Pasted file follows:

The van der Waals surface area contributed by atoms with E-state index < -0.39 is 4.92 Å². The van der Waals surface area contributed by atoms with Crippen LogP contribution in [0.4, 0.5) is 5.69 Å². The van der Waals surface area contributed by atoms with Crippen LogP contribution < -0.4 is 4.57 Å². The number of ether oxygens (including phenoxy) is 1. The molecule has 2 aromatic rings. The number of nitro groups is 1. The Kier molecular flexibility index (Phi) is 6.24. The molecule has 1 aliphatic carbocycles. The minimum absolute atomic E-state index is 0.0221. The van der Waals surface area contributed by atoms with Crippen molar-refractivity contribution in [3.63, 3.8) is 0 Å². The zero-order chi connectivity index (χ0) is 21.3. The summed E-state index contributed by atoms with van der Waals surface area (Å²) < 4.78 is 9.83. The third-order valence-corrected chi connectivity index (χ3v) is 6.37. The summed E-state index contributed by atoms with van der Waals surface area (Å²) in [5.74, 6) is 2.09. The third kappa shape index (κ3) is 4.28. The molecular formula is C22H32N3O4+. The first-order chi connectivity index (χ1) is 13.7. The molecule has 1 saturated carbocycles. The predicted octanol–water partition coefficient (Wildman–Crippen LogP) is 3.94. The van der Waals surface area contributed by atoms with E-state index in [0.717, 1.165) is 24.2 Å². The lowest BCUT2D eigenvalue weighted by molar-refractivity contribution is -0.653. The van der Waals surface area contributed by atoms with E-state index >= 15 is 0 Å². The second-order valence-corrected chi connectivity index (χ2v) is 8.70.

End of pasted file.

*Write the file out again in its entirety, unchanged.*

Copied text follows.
The van der Waals surface area contributed by atoms with E-state index < -0.39 is 4.92 Å². The van der Waals surface area contributed by atoms with Crippen LogP contribution in [0.4, 0.5) is 5.69 Å². The van der Waals surface area contributed by atoms with Crippen LogP contribution < -0.4 is 4.57 Å². The number of ether oxygens (including phenoxy) is 1. The molecule has 2 aromatic rings. The number of nitro groups is 1. The Kier molecular flexibility index (Phi) is 6.24. The molecule has 1 aliphatic carbocycles. The minimum absolute atomic E-state index is 0.0221. The van der Waals surface area contributed by atoms with Crippen molar-refractivity contribution in [3.63, 3.8) is 0 Å². The zero-order chi connectivity index (χ0) is 21.3. The summed E-state index contributed by atoms with van der Waals surface area (Å²) < 4.78 is 9.83. The third-order valence-corrected chi connectivity index (χ3v) is 6.37. The summed E-state index contributed by atoms with van der Waals surface area (Å²) in [5.74, 6) is 2.09. The third kappa shape index (κ3) is 4.28. The molecular formula is C22H32N3O4+. The first-order chi connectivity index (χ1) is 13.7. The molecule has 1 saturated carbocycles. The predicted octanol–water partition coefficient (Wildman–Crippen LogP) is 3.94. The van der Waals surface area contributed by atoms with E-state index in [0.717, 1.165) is 24.2 Å². The lowest BCUT2D eigenvalue weighted by molar-refractivity contribution is -0.653. The van der Waals surface area contributed by atoms with E-state index >= 15 is 0 Å². The second-order valence-corrected chi connectivity index (χ2v) is 8.70.